Police Reform Now

The Law Enforcement Officers’ Bill of Rights allows police to kill people without consequence — and Black Delawareans feel the brunt

 · April 26, 2021

This commentary is part of the Delaware Justice Team series, a podcast and written media partnership between the ACLU of Delaware, the Delaware Call, and the Highlands Bunker.

From 2005 to 2020, Delaware police officers shot 56 people, killing 30 of them. In January 2021, one more shooting–and one more death–was added to that list. Lymond Moses was taking a nap in his car in front of his mother’s home after a long day at work, and he ended up killed by police. Other Delawareans who police have shot include Jeremy McDole, who was in a wheelchair at the time, Yahim Harris, who was 18 years old when police put him in the hospital with several gunshot wounds, and Brandon Roberts, who called 911 for assistance with a mental health crisis.

A common denominator among those four men and every other person who has been a victim of a police shooting in Delaware: no officers were convicted of misconduct in any case. 

Another common denominator: almost 50 percent of Delawareans who police have shot are Black.

Under current laws in Delaware, the public is not guaranteed any transparency in a police-involved incident. In fact, Delaware’s Law-Enforcement Officer’s Bill of Rights (LEOBOR) makes public access to police investigations nearly impossible. As a result, the public has no insight on why most of these 57 shootings have occurred, what could have been done to prevent them, or what disciplinary actions, if any, happened as a result of the investigations. Delaware’s LEOBOR statute is the worst in the nation for transparency, making the state a leader in police secrecy and protection.

This commentary is the first part of a multi-part collaboration between the Delaware ACLU, the Delaware Call, and Highlands Bunker

Here’s what we do know: Delaware overpolices Black communities, using decades of tough-on-crime-era narratives to justify harsh policing tactics and increased police violence in these communities. We only need to look as far as our state’s history of mass incarceration to see this is true — Black Delawareans make up less than 25 percent of the state’s population but make up more than 60 percent of its prison population.   

And look no further than Lymond Moses’ case for how over-policing can lead to more police killings. Officers claimed they saw a small amount of marijuana on the front seat of his car. Black Delawareans are over four times more likely to be arrested for marijuana possession than their White counterparts, despite volumes of social science data that show Black and White people use drugs at essentially the same rate. Yet, it would be hard to picture law enforcement conducting a similar stop of a White person sitting in their car in Hockessin, Pike Creek, or Bear. Overpolicing is the reality for most Black Delawareans.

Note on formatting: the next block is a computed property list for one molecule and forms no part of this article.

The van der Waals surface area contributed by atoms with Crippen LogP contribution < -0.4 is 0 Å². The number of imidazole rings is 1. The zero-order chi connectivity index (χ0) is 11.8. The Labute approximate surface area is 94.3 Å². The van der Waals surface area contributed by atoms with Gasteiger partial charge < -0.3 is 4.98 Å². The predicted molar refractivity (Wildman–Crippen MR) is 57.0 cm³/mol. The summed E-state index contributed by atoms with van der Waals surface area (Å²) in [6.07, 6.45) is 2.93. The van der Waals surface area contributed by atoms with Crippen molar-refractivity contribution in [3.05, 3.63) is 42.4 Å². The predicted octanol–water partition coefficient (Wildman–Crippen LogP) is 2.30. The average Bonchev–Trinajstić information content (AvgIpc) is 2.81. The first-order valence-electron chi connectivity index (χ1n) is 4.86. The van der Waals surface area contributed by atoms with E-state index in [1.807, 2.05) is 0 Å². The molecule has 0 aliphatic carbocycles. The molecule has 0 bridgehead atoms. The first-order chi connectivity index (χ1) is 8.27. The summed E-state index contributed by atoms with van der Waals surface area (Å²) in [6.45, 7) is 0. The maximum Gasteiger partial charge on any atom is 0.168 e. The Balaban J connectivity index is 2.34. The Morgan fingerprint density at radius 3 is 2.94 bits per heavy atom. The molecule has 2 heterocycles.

Why do police shootings keep happening? Why are Black Delawareans disproportionately shot and killed? Because officers know they’re protected by LEOBOR, police union contracts, and a racist narrative that has served law enforcement for decades: Black people commit the most crimes and that police are responsible for keeping communities safe from those crimes. 

This narrative is not true. An essential part of advancing police reform is recognizing the manipulative stories we’ve been fed and changing them to reflect the reality: overpolicing Black communities in Delaware is a direct result of systemic racism. Black Delawareans are not safe from the police, which are meant to serve and protect. And none of that will change unless we start taking real action to reform policing in our state, starting with increased transparency and accountability through LEOBOR reform.

Legislators, state leaders, and even law enforcement have all publicly recognized the need for some kind of reform to increase public transparency and accountability in policing. Yet, no meaningful steps have been officially introduced or implemented in almost a year of continued calls for reform from advocates, community members, and families of those who have died at the hands of Delaware police.

The window for meaningful action this year is closing, but it’s not too late to get it done. The General Assembly has an opportunity to introduce and pass legislation to reform LEOBOR before the legislative session ends June 30, beginning on the road to healing the deep distrust and harm created by current policing standards.

Delaware is ready for LEOBOR reform. Advocates call for it, Black communities are desperate for it, and lives depend on it. The time for task force meetings and inactive conversations is over. We need LEOBOR reform now.

(photo credit: Saquan Stimpson)

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